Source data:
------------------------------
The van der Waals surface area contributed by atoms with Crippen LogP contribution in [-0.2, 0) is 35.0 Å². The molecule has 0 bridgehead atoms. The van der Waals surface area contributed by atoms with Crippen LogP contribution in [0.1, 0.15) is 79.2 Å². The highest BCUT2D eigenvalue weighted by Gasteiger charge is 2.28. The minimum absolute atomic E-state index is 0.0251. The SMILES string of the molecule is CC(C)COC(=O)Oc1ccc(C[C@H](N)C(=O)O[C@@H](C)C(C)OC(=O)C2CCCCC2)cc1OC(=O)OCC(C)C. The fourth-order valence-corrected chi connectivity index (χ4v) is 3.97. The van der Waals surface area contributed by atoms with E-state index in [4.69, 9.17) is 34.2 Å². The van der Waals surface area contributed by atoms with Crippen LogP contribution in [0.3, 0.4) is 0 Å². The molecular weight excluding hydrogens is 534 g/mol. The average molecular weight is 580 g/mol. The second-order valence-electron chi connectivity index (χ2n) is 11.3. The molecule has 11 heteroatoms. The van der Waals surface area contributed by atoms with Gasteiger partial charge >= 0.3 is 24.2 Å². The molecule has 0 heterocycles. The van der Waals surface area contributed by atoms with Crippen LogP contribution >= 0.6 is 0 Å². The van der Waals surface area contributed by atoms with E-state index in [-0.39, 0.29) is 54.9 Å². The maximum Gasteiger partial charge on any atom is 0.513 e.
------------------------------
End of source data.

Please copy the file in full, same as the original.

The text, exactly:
The van der Waals surface area contributed by atoms with Crippen LogP contribution in [-0.2, 0) is 35.0 Å². The molecule has 0 bridgehead atoms. The van der Waals surface area contributed by atoms with Crippen LogP contribution in [0.1, 0.15) is 79.2 Å². The highest BCUT2D eigenvalue weighted by Gasteiger charge is 2.28. The minimum absolute atomic E-state index is 0.0251. The SMILES string of the molecule is CC(C)COC(=O)Oc1ccc(C[C@H](N)C(=O)O[C@@H](C)C(C)OC(=O)C2CCCCC2)cc1OC(=O)OCC(C)C. The fourth-order valence-corrected chi connectivity index (χ4v) is 3.97. The van der Waals surface area contributed by atoms with E-state index in [4.69, 9.17) is 34.2 Å². The van der Waals surface area contributed by atoms with Crippen LogP contribution in [0.3, 0.4) is 0 Å². The molecular weight excluding hydrogens is 534 g/mol. The average molecular weight is 580 g/mol. The second-order valence-electron chi connectivity index (χ2n) is 11.3. The molecule has 11 heteroatoms. The van der Waals surface area contributed by atoms with Gasteiger partial charge >= 0.3 is 24.2 Å². The molecule has 0 heterocycles. The van der Waals surface area contributed by atoms with Crippen LogP contribution >= 0.6 is 0 Å². The van der Waals surface area contributed by atoms with E-state index in [-0.39, 0.29) is 54.9 Å². The maximum Gasteiger partial charge on any atom is 0.513 e.